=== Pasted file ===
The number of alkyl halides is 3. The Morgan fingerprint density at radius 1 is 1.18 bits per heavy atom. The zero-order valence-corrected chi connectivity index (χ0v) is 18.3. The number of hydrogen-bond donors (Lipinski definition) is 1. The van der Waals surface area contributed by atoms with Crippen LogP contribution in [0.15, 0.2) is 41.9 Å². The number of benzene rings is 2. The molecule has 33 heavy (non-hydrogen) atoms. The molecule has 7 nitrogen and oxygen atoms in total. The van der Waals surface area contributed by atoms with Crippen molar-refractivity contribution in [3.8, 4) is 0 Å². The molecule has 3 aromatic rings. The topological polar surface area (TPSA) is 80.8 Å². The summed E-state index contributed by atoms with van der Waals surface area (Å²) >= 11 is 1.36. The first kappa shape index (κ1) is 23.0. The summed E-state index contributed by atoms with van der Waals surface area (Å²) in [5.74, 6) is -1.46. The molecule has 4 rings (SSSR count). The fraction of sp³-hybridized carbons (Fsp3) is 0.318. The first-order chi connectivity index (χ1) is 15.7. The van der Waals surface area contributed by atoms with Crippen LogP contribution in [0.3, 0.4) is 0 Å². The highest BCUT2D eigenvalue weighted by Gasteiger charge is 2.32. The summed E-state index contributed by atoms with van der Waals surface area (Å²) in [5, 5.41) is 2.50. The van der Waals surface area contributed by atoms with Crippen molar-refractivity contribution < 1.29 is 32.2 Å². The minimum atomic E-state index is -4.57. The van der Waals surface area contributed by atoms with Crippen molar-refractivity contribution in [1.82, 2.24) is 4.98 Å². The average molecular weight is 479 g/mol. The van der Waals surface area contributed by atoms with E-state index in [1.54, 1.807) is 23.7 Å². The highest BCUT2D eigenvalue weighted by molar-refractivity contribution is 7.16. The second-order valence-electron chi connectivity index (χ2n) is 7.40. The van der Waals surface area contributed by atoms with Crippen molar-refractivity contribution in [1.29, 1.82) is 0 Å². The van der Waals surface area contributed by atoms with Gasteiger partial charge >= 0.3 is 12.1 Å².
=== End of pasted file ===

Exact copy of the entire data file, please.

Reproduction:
The number of alkyl halides is 3. The Morgan fingerprint density at radius 1 is 1.18 bits per heavy atom. The zero-order valence-corrected chi connectivity index (χ0v) is 18.3. The number of hydrogen-bond donors (Lipinski definition) is 1. The van der Waals surface area contributed by atoms with Crippen LogP contribution in [0.15, 0.2) is 41.9 Å². The number of benzene rings is 2. The molecule has 33 heavy (non-hydrogen) atoms. The molecule has 7 nitrogen and oxygen atoms in total. The van der Waals surface area contributed by atoms with Crippen molar-refractivity contribution in [3.8, 4) is 0 Å². The molecule has 3 aromatic rings. The topological polar surface area (TPSA) is 80.8 Å². The summed E-state index contributed by atoms with van der Waals surface area (Å²) >= 11 is 1.36. The first kappa shape index (κ1) is 23.0. The summed E-state index contributed by atoms with van der Waals surface area (Å²) in [5.74, 6) is -1.46. The molecule has 4 rings (SSSR count). The fraction of sp³-hybridized carbons (Fsp3) is 0.318. The first-order chi connectivity index (χ1) is 15.7. The van der Waals surface area contributed by atoms with Crippen LogP contribution in [0.3, 0.4) is 0 Å². The highest BCUT2D eigenvalue weighted by Gasteiger charge is 2.32. The summed E-state index contributed by atoms with van der Waals surface area (Å²) in [5, 5.41) is 2.50. The van der Waals surface area contributed by atoms with Crippen molar-refractivity contribution < 1.29 is 32.2 Å². The minimum atomic E-state index is -4.57. The van der Waals surface area contributed by atoms with Crippen molar-refractivity contribution in [1.82, 2.24) is 4.98 Å². The average molecular weight is 479 g/mol. The van der Waals surface area contributed by atoms with E-state index in [1.54, 1.807) is 23.7 Å². The highest BCUT2D eigenvalue weighted by molar-refractivity contribution is 7.16. The second-order valence-electron chi connectivity index (χ2n) is 7.40. The van der Waals surface area contributed by atoms with Crippen molar-refractivity contribution in [1.29, 1.82) is 0 Å². The van der Waals surface area contributed by atoms with Gasteiger partial charge >= 0.3 is 12.1 Å².